His grandmother Estela understands: “We’re a noisy bunch. He’s very quiet – I think he had more contact with animals than with children of his own age growing up.”

“I was a mess when I arrived after this long trip,” says Ignacio. As he got out of the car, he was told his grandmother was inside.

Estela recalls: “‘That’s my grandson,’ I thought. All the love I’d kept for him came over me, to tell him how much I loved him, how much I’d looked for him. He stood his ground, holding back. I, of course, had been travelling around the world looking for a baby, looking for a child, looking for a young man, and I’d always thought: ‘When I find him, you can all meet him because you’ve all helped me look for him.’” She soon saw she had to be more careful. “A grandmother’s anxiety wants everything to be fast, but there’s been cases where it’s taken years for a grandchild to accept their grandmother. So my advice to the grandmothers always is: give them time – that’s how you show your love. You must not get angry, you must not hurry them, you must demand nothing.”

For Ignacio, the sweetest moment came a few days later, when Hortensia Montoya arrived and the two grandmothers embraced.

“Meeting my two grandmothers was the most moving thing,” he says, speaking with passionate anger against the military who murdered his parents, “because it was like: ‘Bam, there it is, this is it – we won, we did it, we’re here, seeing each other, talking.’ Do you know what it was like hearing those two women talking to each other? The ground shakes when they meet. Two such powerful persons talking about their children, getting to know each other through the love their children had, crying for joy in the midst of this terrible tragedy.”

Ignacio has stood his ground by refusing to give in to one of his grandmother’s most cherished wishes: to rename himself Guido. “It hurt me when he said he didn’t want to change his name,” says Estela, sadness clouding her voice. “‘If it’s a boy, I want him to be called Guido,’ my daughter told one of her fellow prisoners who survived. She must have called him Guido when he was in her tummy; that has to resonate. But he told me he is Ignacio. It’s to reaffirm himself after that explosion. I understood completely. So I told him: ‘Look, I am going to call you Guido. I’ve been looking for you for 36 years as Guido.’ And he accepted that. But now, I don’t know – sometimes I avoid calling him Guido if he doesn’t want it.”

As the night descends over Buenos Aires at the end of my time with him, Ignacio Hurban is now fully transformed into Ignacio Montoya Carlotto the rising musician, talking about his new project, the Ignacio Montoya Carlotto Septeto. “They’re songs with folkloric roots, closer to folk music than to tango.”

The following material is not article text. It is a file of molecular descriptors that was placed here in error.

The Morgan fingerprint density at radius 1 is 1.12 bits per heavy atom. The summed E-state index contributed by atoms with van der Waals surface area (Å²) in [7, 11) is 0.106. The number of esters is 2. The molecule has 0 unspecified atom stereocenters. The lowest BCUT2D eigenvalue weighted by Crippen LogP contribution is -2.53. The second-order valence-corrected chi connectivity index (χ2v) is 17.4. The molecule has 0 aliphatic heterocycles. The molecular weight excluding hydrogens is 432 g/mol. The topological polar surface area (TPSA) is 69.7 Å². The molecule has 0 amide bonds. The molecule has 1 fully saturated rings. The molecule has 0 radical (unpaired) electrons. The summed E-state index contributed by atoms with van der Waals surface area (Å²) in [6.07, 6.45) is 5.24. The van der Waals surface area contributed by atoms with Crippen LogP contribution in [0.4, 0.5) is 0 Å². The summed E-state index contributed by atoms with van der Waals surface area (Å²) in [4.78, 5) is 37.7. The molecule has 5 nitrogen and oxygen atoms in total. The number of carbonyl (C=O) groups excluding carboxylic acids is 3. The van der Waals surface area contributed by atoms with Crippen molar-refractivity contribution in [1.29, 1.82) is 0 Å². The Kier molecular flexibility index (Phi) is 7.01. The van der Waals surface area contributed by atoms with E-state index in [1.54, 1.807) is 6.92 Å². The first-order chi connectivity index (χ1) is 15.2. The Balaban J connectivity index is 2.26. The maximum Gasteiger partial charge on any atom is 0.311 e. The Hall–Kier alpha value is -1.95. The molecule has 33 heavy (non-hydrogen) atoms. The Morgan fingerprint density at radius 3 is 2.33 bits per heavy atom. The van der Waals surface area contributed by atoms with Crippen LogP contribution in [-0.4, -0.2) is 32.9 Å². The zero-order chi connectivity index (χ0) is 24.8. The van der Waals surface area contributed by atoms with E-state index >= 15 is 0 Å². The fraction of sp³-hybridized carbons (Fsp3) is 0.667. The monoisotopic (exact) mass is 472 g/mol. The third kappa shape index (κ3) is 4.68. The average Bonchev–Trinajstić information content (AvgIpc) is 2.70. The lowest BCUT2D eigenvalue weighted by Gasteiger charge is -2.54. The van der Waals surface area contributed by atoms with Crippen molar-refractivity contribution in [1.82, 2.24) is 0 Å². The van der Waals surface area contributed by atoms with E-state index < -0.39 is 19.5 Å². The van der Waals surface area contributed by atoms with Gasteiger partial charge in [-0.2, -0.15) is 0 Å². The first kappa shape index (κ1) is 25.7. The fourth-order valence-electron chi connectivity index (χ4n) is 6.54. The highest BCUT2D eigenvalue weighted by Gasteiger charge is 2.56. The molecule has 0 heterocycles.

Driving his car through the busy streets of Argentina’s capital, he seems slightly lost, far away from the quiet night skies and open horizons of his home, asking for directions, on his way to a rehearsal for a television show he will be performing on. He insists that he will not give in to resentment nor will he feign a suffering for what happened to his biological parents that he has not felt himself.

“It was horrible, to be ripped from your mother, but I have no recollection of that. Plus, what good would it do me to cry for what could have been? Or to start living a life of suffering that I have not lived? My parents suffered. When I think about what they went through, it’s so sad, and that willingness to give up their lives for their beliefs, such a strong will to go through with the pregnancy. It’s incredible. But I didn’t live through any of that. My memories are of growing up on the farm with a mother and a father. And they did everything any other parents would have done.”

It is difficult to say whether denial is at play in Ignacio’s reasoning, although he himself admits to none. Perhaps he is that rare thing, a person determined to make the best of the world he has been born into, even if he discovers at the age of 36 that he had been “born” into a false world, the victim of a heinous crime.

Meanwhile Estela continues her work. She still travels to the offices of the Grandmothers of Plaza de Mayo in Buenos Aires every day. That’s about a three-hour round trip. She travels continuously, carrying her message around the world. Her grandson was the 114th missing grandchild to be identified. Two more have been identified since then. Hundreds of others remain unfound. She has no intention of stopping: “The only thought I had was: Laura can rest in peace now. I felt Laura said to me: ‘Mother, mission accomplished.’ But there’s so much still to do. I’m going to keep looking for the other missing ones.”

Will innocent Guantanamo prisoner be free at last?


This music video about the Guantanamo Bay camp is the song We Are America by Esperanza Spalding from the USA.

By Peter Lazenby in Britain:

Shaker Aamer could be weeks from freedom

Thursday 28th May 2015

Last Briton in Guantanamo gets scent of home

THE last British prisoner in the notorious Guantanamo Bay prison camp could be released within weeks, it was revealed yesterday.

Shaker Aamer, whose wife and four children live in Battersea in London, has been unlawfully held in the United States’ camp in Cuba for 14 years after being arrested in Afghanistan in 2001.